Some of us may remember the poignant moment at the Diversity Forum held last December at the Pasadena Playhouse. After much discussion about inclusion in terms of race or gender, a question was asked from an audience member to a panelist. The panelist strained to see and hear where the question was coming from and finally asked, “Could you please stand up?” The audience member graciously replied from a wheelchair, “No I can not.”
That moment remains so vivid for me in its illustration that it takes an ongoing awareness and growing inclusive approach to support access for everyone around the table, and it will look different for each of us. It will also require grace and patience from each of us.
It is clear that as we continue our work to address equity and inclusion in the arts, we will lose valuable ground if we do not frame issues of equity in the broadest sense. We will need artists who have the ability to take on an expanding and inclusive analysis if we hope not to repeat mistakes of our past.
The topic of intersectionality will be explored further during the 2014 TCG National Conference: Crossing Borders in San Diego at the session “REPRESENT: Measuring Change, Changing How We Measure.” This session will provide an opportunity to move beyond exploring intersectionality as a theory, to a close examination of how it can be practically applied.
For more context and insight on the concept of intersectionality read “Mapping the Margins: Intersectionality, Identity Politics, and Violence against Women of Color” by Kimberle Crenshaw. It touches on a variety of issues and provides historical overview and context on the intersections of gender and race.
 From Wikipedia: The theory of intersectionality suggests that discrete forms and expressions of oppression actually shape, and are shaped by, one another. Thus, in order to fully understand the racialization of oppressed groups, one must investigate the ways in which racializing structures, social processes, and social representations are shaped by gender, class, sexuality, ability, and other identities.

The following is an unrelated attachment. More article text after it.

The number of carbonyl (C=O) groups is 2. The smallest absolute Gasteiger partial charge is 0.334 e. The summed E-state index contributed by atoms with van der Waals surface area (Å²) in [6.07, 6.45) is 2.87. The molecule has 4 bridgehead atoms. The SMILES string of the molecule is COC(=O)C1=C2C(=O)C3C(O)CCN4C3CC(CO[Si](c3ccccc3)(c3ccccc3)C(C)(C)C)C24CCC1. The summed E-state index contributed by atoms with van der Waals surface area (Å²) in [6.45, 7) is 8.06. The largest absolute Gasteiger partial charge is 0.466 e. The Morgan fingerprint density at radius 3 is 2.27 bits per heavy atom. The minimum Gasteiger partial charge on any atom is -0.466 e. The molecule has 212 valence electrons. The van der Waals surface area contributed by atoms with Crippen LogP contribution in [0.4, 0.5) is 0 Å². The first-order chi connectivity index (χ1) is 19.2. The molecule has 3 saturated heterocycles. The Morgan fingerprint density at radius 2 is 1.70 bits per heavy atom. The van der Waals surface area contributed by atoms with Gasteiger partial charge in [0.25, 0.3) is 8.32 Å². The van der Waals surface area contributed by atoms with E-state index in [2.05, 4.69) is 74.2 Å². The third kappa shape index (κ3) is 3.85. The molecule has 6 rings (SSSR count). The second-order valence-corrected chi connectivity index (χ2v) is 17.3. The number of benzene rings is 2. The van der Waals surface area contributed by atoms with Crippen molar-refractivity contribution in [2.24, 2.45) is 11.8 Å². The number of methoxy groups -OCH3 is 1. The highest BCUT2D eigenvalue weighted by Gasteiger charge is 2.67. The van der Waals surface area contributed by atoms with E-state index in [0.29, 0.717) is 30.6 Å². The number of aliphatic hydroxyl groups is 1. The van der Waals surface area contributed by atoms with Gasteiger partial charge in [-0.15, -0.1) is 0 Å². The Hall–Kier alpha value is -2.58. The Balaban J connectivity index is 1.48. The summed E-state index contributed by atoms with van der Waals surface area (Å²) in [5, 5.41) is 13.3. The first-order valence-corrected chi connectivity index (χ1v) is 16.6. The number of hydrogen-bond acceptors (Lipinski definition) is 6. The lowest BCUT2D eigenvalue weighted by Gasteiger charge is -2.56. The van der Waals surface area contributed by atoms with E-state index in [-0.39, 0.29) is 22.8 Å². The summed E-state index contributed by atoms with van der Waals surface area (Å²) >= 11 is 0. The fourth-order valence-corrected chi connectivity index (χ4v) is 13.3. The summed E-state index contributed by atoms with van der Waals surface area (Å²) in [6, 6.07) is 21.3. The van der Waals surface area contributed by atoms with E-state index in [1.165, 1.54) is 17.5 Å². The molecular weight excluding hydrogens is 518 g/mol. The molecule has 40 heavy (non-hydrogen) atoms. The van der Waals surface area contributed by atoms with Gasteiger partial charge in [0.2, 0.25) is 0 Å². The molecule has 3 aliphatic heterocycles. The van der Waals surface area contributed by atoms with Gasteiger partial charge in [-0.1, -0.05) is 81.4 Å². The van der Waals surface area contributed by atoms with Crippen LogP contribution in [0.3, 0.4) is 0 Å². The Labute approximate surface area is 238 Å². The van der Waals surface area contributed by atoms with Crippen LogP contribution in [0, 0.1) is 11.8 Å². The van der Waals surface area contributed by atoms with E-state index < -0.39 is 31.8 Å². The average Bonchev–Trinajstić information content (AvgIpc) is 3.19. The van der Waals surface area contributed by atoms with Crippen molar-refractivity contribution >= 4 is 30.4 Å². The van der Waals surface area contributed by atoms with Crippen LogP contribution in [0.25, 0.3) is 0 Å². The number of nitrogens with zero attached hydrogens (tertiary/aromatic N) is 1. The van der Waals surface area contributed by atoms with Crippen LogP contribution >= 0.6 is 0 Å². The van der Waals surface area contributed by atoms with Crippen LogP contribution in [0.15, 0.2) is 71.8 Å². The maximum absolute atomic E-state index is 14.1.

Carmen Morgan is a national diversity consultant and has worked with the Oregon Shakespeare Festival (OSF) for the past six years on structural and organizational equity. In addition, she serves as a senior consultant for Theatre Communications Group’s diversity and inclusion initiatives where she helped to launch their national Diversity and Inclusion Institute. She also provides customized resources and trainings to theaters nationwide. Carmen is also currently the Program Director of Leadership Development in Interethnic Relations (LDIR). Carmen co-wrote and edited ExpandingLDIRship: A Resource Promoting Positive Intergroup Relations in Communities Through Awareness, Skills and Actions, which remains the center piece of LDIR’s community programming and training. Her leadership work in the arena of diversity and inclusion involves developing and directing program initiatives nationwide – programs that are proactive instead of reactive. She has presented at national conferences including the National Conference on Race and Ethnicity, National Association for Multicultural Education, Association of Performing Arts Service Organizations, Americans for the Arts, United States Institute for Theatre Technology, and the Robert Woods Johnson Foundation, to name a few. Carmen is a founding member of the California Chapter of the National Association for Multicultural Education (NAME), a former Human Services Commissioner for the City of Pasadena, and is currently on the fundraising committee for Black Women for Wellness, a community-based organization serving women in South Los Angeles. She remains a committed community activist who has worked within the nonprofit sector, specifically around social justice issues, for almost over 20 years.